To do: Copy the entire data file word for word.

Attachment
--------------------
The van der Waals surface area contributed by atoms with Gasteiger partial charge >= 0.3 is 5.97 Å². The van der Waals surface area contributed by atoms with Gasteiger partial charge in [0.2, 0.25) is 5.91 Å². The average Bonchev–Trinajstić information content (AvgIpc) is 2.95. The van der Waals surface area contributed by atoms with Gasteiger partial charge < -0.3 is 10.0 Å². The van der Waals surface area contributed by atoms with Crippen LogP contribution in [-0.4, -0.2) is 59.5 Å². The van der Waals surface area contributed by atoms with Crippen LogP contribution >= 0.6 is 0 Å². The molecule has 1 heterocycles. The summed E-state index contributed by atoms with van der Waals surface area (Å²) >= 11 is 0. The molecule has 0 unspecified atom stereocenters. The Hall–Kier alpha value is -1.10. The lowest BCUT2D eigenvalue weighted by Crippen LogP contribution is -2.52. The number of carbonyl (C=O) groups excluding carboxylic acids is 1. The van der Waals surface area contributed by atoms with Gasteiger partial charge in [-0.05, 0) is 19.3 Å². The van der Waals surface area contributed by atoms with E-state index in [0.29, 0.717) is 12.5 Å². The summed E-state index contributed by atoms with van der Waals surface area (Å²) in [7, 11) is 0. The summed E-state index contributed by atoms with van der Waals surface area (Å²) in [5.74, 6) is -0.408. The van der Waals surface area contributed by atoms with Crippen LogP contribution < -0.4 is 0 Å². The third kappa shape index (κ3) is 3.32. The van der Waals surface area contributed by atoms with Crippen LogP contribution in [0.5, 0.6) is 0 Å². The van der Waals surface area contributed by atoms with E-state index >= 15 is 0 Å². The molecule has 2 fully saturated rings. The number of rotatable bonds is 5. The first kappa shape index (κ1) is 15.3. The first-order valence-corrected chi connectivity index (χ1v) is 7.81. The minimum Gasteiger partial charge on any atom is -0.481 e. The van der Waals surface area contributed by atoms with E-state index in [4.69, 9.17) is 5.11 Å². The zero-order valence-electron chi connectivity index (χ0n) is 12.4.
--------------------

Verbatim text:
The van der Waals surface area contributed by atoms with Gasteiger partial charge >= 0.3 is 5.97 Å². The van der Waals surface area contributed by atoms with Gasteiger partial charge in [0.2, 0.25) is 5.91 Å². The average Bonchev–Trinajstić information content (AvgIpc) is 2.95. The van der Waals surface area contributed by atoms with Gasteiger partial charge < -0.3 is 10.0 Å². The van der Waals surface area contributed by atoms with Crippen LogP contribution in [-0.4, -0.2) is 59.5 Å². The van der Waals surface area contributed by atoms with Crippen LogP contribution >= 0.6 is 0 Å². The molecule has 1 heterocycles. The summed E-state index contributed by atoms with van der Waals surface area (Å²) >= 11 is 0. The molecule has 0 unspecified atom stereocenters. The Hall–Kier alpha value is -1.10. The lowest BCUT2D eigenvalue weighted by Crippen LogP contribution is -2.52. The number of carbonyl (C=O) groups excluding carboxylic acids is 1. The van der Waals surface area contributed by atoms with Gasteiger partial charge in [-0.05, 0) is 19.3 Å². The van der Waals surface area contributed by atoms with E-state index in [0.29, 0.717) is 12.5 Å². The summed E-state index contributed by atoms with van der Waals surface area (Å²) in [7, 11) is 0. The summed E-state index contributed by atoms with van der Waals surface area (Å²) in [5.74, 6) is -0.408. The van der Waals surface area contributed by atoms with Crippen LogP contribution < -0.4 is 0 Å². The third kappa shape index (κ3) is 3.32. The van der Waals surface area contributed by atoms with Crippen LogP contribution in [0.5, 0.6) is 0 Å². The van der Waals surface area contributed by atoms with E-state index >= 15 is 0 Å². The molecule has 2 fully saturated rings. The number of rotatable bonds is 5. The first kappa shape index (κ1) is 15.3. The first-order valence-corrected chi connectivity index (χ1v) is 7.81. The minimum Gasteiger partial charge on any atom is -0.481 e. The van der Waals surface area contributed by atoms with E-state index in [4.69, 9.17) is 5.11 Å². The zero-order valence-electron chi connectivity index (χ0n) is 12.4.